You could call it “stepping out in fear and trepidation” or you could call it “making the leap” — or any of a number of other phrases — but last fall I committed to being the artist of the month at my favorite local brewery.
After much thought and procrastination, I chose the photos that I wanted to display and then had them printed and matted. A few were from (or will be on) the walls of my own home. All of them are for sale.
This picture of trees in the Columbia River Gorge in Oregon (above) normally hangs on my living room wall. It was the only one that I had already shelled out money for — the rest of them (twenty-nine 8×10 prints, plus some larger pieces on canvas or metal) were paid for over the past two months in the hopes of recouping at least some of the cost in sales.
These photos of my artwork were taken prior to adding labels with the title and price of each piece.
For the 8×10 photographs, I had them printed at a local shop on metallic paper and then a local gallery matted them and added hanging hardware on the back. I’m really thrilled with the results!
I spent 4 hours hanging out at the brewery on Friday evening. Two friends from Canada drove down to surprise me, and my good friend ~A~ stopped by for an hour after work.
I’ll be popping in to visit off and on all month. While I hope to sell at least a few pieces, it’s exciting to just see my photographs hanging in a public space.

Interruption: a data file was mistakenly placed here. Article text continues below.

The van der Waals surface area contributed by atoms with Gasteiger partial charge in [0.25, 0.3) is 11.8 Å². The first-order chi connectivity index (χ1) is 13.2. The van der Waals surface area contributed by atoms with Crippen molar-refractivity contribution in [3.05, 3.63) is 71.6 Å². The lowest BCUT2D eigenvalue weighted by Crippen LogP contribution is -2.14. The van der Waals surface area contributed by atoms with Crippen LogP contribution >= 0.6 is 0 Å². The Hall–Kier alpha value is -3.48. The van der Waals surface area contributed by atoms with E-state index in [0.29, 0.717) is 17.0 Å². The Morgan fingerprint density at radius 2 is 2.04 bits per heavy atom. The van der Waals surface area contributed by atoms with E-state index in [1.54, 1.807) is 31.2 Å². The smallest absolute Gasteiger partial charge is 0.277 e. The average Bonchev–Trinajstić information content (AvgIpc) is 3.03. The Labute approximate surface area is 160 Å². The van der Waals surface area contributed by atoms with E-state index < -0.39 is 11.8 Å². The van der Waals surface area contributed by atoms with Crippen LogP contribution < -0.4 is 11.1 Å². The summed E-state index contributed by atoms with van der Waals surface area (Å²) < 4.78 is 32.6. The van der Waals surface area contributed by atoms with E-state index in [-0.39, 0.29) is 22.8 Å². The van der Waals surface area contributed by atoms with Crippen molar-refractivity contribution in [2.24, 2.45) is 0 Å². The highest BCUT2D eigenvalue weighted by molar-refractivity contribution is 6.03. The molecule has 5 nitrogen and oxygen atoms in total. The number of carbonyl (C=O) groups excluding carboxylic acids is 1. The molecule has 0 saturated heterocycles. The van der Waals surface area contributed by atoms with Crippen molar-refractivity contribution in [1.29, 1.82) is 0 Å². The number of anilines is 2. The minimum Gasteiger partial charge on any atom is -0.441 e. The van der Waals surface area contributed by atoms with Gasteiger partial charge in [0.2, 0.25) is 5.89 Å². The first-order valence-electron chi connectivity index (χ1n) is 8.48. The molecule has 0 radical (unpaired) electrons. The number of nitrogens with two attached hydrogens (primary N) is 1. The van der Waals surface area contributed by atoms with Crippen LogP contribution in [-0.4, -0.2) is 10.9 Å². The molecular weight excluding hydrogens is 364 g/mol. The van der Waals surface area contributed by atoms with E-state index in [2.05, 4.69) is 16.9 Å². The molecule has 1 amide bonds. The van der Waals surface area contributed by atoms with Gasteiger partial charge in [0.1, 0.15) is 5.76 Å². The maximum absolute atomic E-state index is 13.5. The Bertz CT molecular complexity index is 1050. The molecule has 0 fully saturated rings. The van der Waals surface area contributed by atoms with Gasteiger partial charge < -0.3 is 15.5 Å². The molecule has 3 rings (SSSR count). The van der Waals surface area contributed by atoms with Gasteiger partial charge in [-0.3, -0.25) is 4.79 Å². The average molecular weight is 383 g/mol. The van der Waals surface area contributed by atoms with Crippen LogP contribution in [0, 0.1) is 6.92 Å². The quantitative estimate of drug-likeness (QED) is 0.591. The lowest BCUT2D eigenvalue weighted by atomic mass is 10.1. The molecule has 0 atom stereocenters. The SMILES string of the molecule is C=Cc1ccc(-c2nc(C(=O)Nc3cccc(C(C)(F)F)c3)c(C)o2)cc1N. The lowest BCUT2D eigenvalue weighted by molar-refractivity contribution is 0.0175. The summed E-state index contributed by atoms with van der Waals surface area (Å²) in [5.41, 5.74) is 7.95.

Your turn: What’s something you’ve done lately to step out of your comfort zone?
It is still winter here where the snow falls like powdered sugar.
Little Foot arrived at our house on Saturday evening. His mama and daddy both caught the stomach bug he’d just gotten over, and Oma and Opa were happy to have him here so his parents could rest.
The resident uncles pretend it’s not a big deal to have Little Foot here for a visit but given the opportunity, they are happy to interact with their nephew.
It’s hard to focus the lens on a moving toddler!
This boy is amazingly mellow. This is the first time he has spent extended hours in our house without his parents here with him. He has asked, “Mama, where you? Dada?” a few times. However, most of the time he is content to play. Opa’s meatloaf, Oma’s pumpkin pie, bananas and peanut butter toast have been the favorite foods for the past day, along with muffins and breakfast breads at church on Sunday morning. Green beans were decidedly “meh.”
I’ve been taking advantage of his nap times to get some rest myself, even if it’s just reading a book. And really, who could resist just watching him sleep?
This nap, however, is coming to an end. Time to get back down on the floor and play!
We’ll be heading home to his mama and daddy this afternoon. They are feeling better and I have work tomorrow.
Over the weekend we received more snow…
Care to visit? Have a seat!
The view is delightful, even if the driving continues to be a challenge.
The groundhog saw his shadow today. Frankly, I didn’t need Punxsutawney Phil to tell me anything — the flamingos have been doing a pretty good job of letting us know what’s up around here, and it isn’t the temperature!
The Scout had his MRI last week and we’re still waiting for the results. (SuperDad has put a call in to the doctor.) Honestly, I’ll be surprised if it tells us anything at all. I have to keep reminding myself that he had a really horrid fall and it’s going to take more time to recover. It was encouraging last week to hear his teachers tell of seeing “more of him” lately, that more often now when he is in class he is managing to have that light on behind his eyes instead of a glazed-over look.